The Church of the American Knights of the Ku Klux Klan challenged a New York Law that allows loitering charges against someone who is “masked or in any manner disguised by unusual or unnatural attire or facial alteration” as unconstitutional.
New York’s anti-mask law criminalizes the wearing of masks or disguises by three or more persons in a public place unless done in connection with a masquerade party or like entertainment. Under the current law, wearing a bandana tied around one’s face falls within the scope of the mask prohibition.
Justices without comment rejected an appeal from an offshoot of the KKK whose members wear white robes, hoods and masks.
New York Civil Liberties Union attorney Beth Haroules, representing the church and some church members, told justices that people have been allowed to demonstrate with masks before in New York without facing arrest, according to the AP.
"Even the most reviled members of our society are entitled to the fair and evenhanded application of the law," she wrote in the appeal.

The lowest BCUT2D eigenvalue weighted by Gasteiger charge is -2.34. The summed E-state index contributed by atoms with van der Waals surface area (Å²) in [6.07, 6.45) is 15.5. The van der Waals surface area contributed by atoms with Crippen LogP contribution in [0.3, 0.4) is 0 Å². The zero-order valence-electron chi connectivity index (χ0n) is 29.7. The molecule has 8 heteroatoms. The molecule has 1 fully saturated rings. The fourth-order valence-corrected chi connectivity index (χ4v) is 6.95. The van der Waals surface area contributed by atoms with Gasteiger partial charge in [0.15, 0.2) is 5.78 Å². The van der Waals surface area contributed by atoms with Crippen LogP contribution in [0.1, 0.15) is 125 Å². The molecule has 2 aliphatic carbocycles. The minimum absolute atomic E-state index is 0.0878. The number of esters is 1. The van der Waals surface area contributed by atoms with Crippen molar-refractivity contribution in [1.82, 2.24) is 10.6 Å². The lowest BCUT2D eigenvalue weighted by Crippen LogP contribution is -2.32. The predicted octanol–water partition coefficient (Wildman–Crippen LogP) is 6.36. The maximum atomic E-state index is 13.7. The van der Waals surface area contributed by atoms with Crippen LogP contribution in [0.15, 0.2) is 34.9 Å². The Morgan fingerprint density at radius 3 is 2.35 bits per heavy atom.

Since 2001, both the New York City Criminal Court and the Second Court of Appeals have held that the anti-mask law is not overtly broad or facially unconstitutional. Both courts have rejected all case-specific challenges that the law was unconstitutional “as applied.” Still, both courts recognize that the law could theoretically be applied in a manner that violates the First Amendment protection of expressive conduct, also referred to as symbolic speech.
The church had lost at the 2nd U.S. Circuit Court of Appeals in New York. “While the First Amendment protects the rights of citizens to express their viewpoints, however unpopular, it does not guarantee ideal conditions for doing so,” the appeals court said in a ruling earlier this year.
The church describes itself as a descendant of the original Klan, and Haroules told the AP that members want to be masked “to reinforce and to convey dramatically its message of white separatism and white pride.”
The Klan members sued for the right to wear masks after a 1999 event in Manhattan in which they assembled without them.
The case is Church of the American Knights of the Ku Klux Klan v. Kelly, 04-223.